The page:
Yulia Zak, MD, Ozanan R Meireles, MD, David W Rattner, MD. Massachusetts General Hospital
OBJECTIVES: Peroral endoscopic myotomy (POEM) has been shown to be a new effective minimally invasive laparoendoscopic approach to achalasia. However, long-term outcomes of this procedure are yet to be determined. This is a case of a 74-year-old woman who underwent a POEM with complete resolution of dysphagia, but presented three months later with increasing gastroesophageal reflux that proved to be refractory to PPI therapy. Barium swallow demonstrated the presence of moderate spontaneous reflux above the level of the aortic arch, so laparoscopic Toupet fundoplication was recommended to the patient.
METHODS: Laparoscopic exploration revealed no adhesions or scarring in the region of the laparoendoscopic myotomy, and it was very difficult to distinguish the site of the prior muscle division. Intraoperative upper GI endoscopy showed no evidence of esophagitis but a widely patent gastroesophageal junction. The gastrohepatic and phrenoesophageal ligaments were opened and the esophagus was mobilized carefully, with minimal dissection along the anterior surface (site of the prior myotomy), and identification of both vagus nerves. The Toupet fundoplication was then constructed in a standard fashion, using three rows of 2-0 silk sutures, as well as a pexy of the posterior fundus to the crura. At the completion of fundoplication, there was no evidence of tension. Repeat upper endoscopy showed no obstruction to passage of the endoscope at the GE junction, with a new posterior anti-reflux valve clearly seen around the lower esophageal sphincter.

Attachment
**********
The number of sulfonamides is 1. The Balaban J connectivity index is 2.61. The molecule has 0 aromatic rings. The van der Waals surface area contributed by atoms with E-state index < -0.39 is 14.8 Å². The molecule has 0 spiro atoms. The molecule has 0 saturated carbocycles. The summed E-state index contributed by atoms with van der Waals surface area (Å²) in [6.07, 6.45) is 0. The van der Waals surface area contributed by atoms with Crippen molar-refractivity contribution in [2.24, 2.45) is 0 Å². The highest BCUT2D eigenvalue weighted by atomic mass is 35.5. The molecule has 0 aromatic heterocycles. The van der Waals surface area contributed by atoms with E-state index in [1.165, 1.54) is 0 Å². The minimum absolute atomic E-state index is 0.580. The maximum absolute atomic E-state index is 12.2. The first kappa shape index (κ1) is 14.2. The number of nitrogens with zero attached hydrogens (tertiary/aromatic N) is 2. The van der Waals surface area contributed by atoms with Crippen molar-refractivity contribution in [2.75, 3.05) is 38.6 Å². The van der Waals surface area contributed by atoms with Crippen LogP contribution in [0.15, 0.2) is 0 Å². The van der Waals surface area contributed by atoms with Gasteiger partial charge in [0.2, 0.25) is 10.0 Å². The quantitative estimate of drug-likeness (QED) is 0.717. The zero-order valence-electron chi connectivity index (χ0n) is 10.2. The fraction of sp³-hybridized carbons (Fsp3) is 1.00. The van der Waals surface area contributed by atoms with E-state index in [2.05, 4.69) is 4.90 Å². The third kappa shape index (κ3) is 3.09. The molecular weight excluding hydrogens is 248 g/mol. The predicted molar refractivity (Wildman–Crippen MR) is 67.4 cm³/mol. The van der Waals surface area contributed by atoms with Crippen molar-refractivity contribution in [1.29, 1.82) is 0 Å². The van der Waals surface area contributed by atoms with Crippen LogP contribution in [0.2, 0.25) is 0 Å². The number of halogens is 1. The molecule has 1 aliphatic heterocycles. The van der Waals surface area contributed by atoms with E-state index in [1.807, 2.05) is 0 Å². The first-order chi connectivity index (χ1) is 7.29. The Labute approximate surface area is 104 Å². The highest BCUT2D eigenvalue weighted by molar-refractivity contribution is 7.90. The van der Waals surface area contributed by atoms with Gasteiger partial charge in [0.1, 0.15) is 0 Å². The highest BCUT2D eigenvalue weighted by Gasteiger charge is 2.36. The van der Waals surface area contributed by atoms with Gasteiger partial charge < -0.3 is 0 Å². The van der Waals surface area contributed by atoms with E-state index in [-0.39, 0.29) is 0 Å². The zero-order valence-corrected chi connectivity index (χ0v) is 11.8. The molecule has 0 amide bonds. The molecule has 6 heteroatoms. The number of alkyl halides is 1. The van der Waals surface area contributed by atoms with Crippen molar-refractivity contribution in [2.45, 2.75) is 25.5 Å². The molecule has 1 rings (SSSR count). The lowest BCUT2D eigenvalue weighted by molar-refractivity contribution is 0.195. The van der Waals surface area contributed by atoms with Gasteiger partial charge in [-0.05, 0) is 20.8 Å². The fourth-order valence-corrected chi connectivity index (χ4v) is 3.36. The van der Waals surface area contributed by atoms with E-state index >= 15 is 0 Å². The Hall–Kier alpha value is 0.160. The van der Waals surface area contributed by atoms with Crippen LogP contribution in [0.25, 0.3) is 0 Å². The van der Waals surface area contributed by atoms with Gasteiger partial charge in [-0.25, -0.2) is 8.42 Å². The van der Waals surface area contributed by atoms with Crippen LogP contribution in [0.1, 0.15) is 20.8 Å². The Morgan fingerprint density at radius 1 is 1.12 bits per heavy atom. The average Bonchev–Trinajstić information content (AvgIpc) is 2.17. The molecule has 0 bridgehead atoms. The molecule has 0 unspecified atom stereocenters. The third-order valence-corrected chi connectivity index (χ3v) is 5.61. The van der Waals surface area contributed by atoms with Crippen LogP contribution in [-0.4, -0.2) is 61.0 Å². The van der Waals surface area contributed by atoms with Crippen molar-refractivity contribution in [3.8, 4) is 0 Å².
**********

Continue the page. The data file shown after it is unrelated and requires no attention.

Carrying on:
RESULTS: The patient recovered well after the procedure and has experienced complete resolution of her reflux symptoms.
CONCLUSIONS: Although POEM is a successful intervention for achalasia, its long-term complications include gastroesophageal reflux that may not be amenable to acid reducing medical therapy. In these patients, partial laparoscopic fundoplication is effective in managing these symptoms.